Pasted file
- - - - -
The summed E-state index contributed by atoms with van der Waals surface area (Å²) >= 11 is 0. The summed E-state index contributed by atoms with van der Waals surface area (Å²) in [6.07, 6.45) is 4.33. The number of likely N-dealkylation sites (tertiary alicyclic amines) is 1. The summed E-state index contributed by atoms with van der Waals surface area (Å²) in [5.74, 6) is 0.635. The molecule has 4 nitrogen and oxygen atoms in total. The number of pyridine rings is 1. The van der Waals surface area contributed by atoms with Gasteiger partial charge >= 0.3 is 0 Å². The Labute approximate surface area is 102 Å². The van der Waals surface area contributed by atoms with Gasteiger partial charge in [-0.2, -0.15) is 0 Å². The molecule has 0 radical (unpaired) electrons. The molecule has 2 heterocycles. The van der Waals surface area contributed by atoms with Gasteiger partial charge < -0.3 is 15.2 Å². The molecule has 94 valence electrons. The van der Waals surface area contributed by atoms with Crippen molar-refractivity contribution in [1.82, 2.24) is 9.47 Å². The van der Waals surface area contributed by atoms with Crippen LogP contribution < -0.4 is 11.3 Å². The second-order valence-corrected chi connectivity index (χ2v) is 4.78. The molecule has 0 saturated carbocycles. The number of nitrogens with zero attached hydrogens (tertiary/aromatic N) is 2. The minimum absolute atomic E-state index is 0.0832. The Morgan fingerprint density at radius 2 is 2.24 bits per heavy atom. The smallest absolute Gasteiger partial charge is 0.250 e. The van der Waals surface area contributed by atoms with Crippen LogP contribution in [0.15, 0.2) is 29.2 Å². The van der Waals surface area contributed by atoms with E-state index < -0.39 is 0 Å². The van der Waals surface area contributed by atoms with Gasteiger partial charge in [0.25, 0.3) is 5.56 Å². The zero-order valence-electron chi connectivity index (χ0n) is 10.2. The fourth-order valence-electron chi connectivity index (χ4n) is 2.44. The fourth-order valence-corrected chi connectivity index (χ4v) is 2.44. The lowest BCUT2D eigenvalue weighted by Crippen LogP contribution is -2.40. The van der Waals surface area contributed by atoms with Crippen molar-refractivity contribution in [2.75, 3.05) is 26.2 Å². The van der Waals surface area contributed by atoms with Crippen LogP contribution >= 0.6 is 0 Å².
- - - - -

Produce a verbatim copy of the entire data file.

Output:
The summed E-state index contributed by atoms with van der Waals surface area (Å²) >= 11 is 0. The summed E-state index contributed by atoms with van der Waals surface area (Å²) in [6.07, 6.45) is 4.33. The number of likely N-dealkylation sites (tertiary alicyclic amines) is 1. The summed E-state index contributed by atoms with van der Waals surface area (Å²) in [5.74, 6) is 0.635. The molecule has 4 nitrogen and oxygen atoms in total. The number of pyridine rings is 1. The van der Waals surface area contributed by atoms with Gasteiger partial charge >= 0.3 is 0 Å². The Labute approximate surface area is 102 Å². The van der Waals surface area contributed by atoms with Gasteiger partial charge in [-0.2, -0.15) is 0 Å². The molecule has 0 radical (unpaired) electrons. The molecule has 2 heterocycles. The van der Waals surface area contributed by atoms with Gasteiger partial charge < -0.3 is 15.2 Å². The molecule has 94 valence electrons. The van der Waals surface area contributed by atoms with Crippen molar-refractivity contribution in [1.82, 2.24) is 9.47 Å². The van der Waals surface area contributed by atoms with Crippen LogP contribution < -0.4 is 11.3 Å². The second-order valence-corrected chi connectivity index (χ2v) is 4.78. The molecule has 0 saturated carbocycles. The number of nitrogens with zero attached hydrogens (tertiary/aromatic N) is 2. The minimum absolute atomic E-state index is 0.0832. The Morgan fingerprint density at radius 2 is 2.24 bits per heavy atom. The smallest absolute Gasteiger partial charge is 0.250 e. The van der Waals surface area contributed by atoms with Crippen LogP contribution in [0.15, 0.2) is 29.2 Å². The van der Waals surface area contributed by atoms with E-state index < -0.39 is 0 Å². The van der Waals surface area contributed by atoms with Gasteiger partial charge in [0.25, 0.3) is 5.56 Å². The zero-order valence-electron chi connectivity index (χ0n) is 10.2. The fourth-order valence-electron chi connectivity index (χ4n) is 2.44. The fourth-order valence-corrected chi connectivity index (χ4v) is 2.44. The lowest BCUT2D eigenvalue weighted by Crippen LogP contribution is -2.40. The van der Waals surface area contributed by atoms with Crippen molar-refractivity contribution in [2.75, 3.05) is 26.2 Å². The van der Waals surface area contributed by atoms with Crippen LogP contribution >= 0.6 is 0 Å².